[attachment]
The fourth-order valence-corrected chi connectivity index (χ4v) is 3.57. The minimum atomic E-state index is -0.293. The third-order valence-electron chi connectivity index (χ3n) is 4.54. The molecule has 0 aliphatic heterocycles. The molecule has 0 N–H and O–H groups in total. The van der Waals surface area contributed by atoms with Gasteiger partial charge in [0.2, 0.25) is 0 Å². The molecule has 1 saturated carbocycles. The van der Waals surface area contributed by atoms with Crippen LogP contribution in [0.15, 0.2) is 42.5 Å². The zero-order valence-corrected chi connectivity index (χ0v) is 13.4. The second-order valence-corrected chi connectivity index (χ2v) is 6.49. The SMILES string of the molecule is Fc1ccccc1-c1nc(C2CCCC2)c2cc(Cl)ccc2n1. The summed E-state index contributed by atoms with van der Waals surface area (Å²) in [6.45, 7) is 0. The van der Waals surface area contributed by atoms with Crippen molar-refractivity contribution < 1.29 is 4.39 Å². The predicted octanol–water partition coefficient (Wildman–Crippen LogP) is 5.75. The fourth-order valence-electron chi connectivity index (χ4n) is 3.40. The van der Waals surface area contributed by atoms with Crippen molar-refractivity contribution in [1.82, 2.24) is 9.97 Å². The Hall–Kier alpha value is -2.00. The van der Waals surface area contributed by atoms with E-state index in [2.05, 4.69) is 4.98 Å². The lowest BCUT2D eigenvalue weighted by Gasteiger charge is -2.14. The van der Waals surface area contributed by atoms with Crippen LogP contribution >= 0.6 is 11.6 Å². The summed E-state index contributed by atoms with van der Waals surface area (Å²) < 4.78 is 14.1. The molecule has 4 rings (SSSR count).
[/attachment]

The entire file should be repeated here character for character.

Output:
The fourth-order valence-corrected chi connectivity index (χ4v) is 3.57. The minimum atomic E-state index is -0.293. The third-order valence-electron chi connectivity index (χ3n) is 4.54. The molecule has 0 aliphatic heterocycles. The molecule has 0 N–H and O–H groups in total. The van der Waals surface area contributed by atoms with Gasteiger partial charge in [0.2, 0.25) is 0 Å². The molecule has 1 saturated carbocycles. The van der Waals surface area contributed by atoms with Crippen LogP contribution in [0.15, 0.2) is 42.5 Å². The zero-order valence-corrected chi connectivity index (χ0v) is 13.4. The second-order valence-corrected chi connectivity index (χ2v) is 6.49. The SMILES string of the molecule is Fc1ccccc1-c1nc(C2CCCC2)c2cc(Cl)ccc2n1. The summed E-state index contributed by atoms with van der Waals surface area (Å²) in [6.45, 7) is 0. The van der Waals surface area contributed by atoms with Crippen molar-refractivity contribution < 1.29 is 4.39 Å². The predicted octanol–water partition coefficient (Wildman–Crippen LogP) is 5.75. The fourth-order valence-electron chi connectivity index (χ4n) is 3.40. The van der Waals surface area contributed by atoms with Crippen molar-refractivity contribution in [1.82, 2.24) is 9.97 Å². The Hall–Kier alpha value is -2.00. The van der Waals surface area contributed by atoms with E-state index in [2.05, 4.69) is 4.98 Å². The lowest BCUT2D eigenvalue weighted by Gasteiger charge is -2.14. The van der Waals surface area contributed by atoms with Crippen LogP contribution >= 0.6 is 11.6 Å². The summed E-state index contributed by atoms with van der Waals surface area (Å²) < 4.78 is 14.1. The molecule has 4 rings (SSSR count).